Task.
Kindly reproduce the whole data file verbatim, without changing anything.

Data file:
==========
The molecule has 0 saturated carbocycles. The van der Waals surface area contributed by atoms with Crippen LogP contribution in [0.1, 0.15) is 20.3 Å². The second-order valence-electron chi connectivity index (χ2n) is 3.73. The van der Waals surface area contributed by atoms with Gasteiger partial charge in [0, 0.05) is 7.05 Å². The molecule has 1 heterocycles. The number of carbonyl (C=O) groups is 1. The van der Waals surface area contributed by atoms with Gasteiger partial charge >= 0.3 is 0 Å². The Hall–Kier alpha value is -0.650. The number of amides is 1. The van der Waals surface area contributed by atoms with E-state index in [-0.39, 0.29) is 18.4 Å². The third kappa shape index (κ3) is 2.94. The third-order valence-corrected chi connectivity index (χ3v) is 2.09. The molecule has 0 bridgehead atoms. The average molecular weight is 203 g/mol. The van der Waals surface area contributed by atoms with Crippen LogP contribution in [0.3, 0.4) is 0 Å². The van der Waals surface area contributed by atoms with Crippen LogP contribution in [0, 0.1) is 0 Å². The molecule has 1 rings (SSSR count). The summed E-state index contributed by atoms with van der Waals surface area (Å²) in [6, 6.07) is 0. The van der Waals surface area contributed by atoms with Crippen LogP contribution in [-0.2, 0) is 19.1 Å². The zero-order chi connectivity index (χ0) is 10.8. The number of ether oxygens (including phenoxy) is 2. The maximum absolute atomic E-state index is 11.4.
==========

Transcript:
The molecule has 0 saturated carbocycles. The van der Waals surface area contributed by atoms with Crippen LogP contribution in [0.1, 0.15) is 20.3 Å². The second-order valence-electron chi connectivity index (χ2n) is 3.73. The van der Waals surface area contributed by atoms with Gasteiger partial charge in [0, 0.05) is 7.05 Å². The molecule has 1 heterocycles. The number of carbonyl (C=O) groups is 1. The van der Waals surface area contributed by atoms with Gasteiger partial charge >= 0.3 is 0 Å². The Hall–Kier alpha value is -0.650. The number of amides is 1. The van der Waals surface area contributed by atoms with E-state index in [-0.39, 0.29) is 18.4 Å². The third kappa shape index (κ3) is 2.94. The third-order valence-corrected chi connectivity index (χ3v) is 2.09. The molecule has 0 bridgehead atoms. The average molecular weight is 203 g/mol. The van der Waals surface area contributed by atoms with Crippen LogP contribution in [0.3, 0.4) is 0 Å². The van der Waals surface area contributed by atoms with Crippen LogP contribution in [0, 0.1) is 0 Å². The molecule has 1 rings (SSSR count). The summed E-state index contributed by atoms with van der Waals surface area (Å²) in [6, 6.07) is 0. The van der Waals surface area contributed by atoms with Crippen LogP contribution in [-0.2, 0) is 19.1 Å². The zero-order chi connectivity index (χ0) is 10.8. The number of ether oxygens (including phenoxy) is 2. The maximum absolute atomic E-state index is 11.4.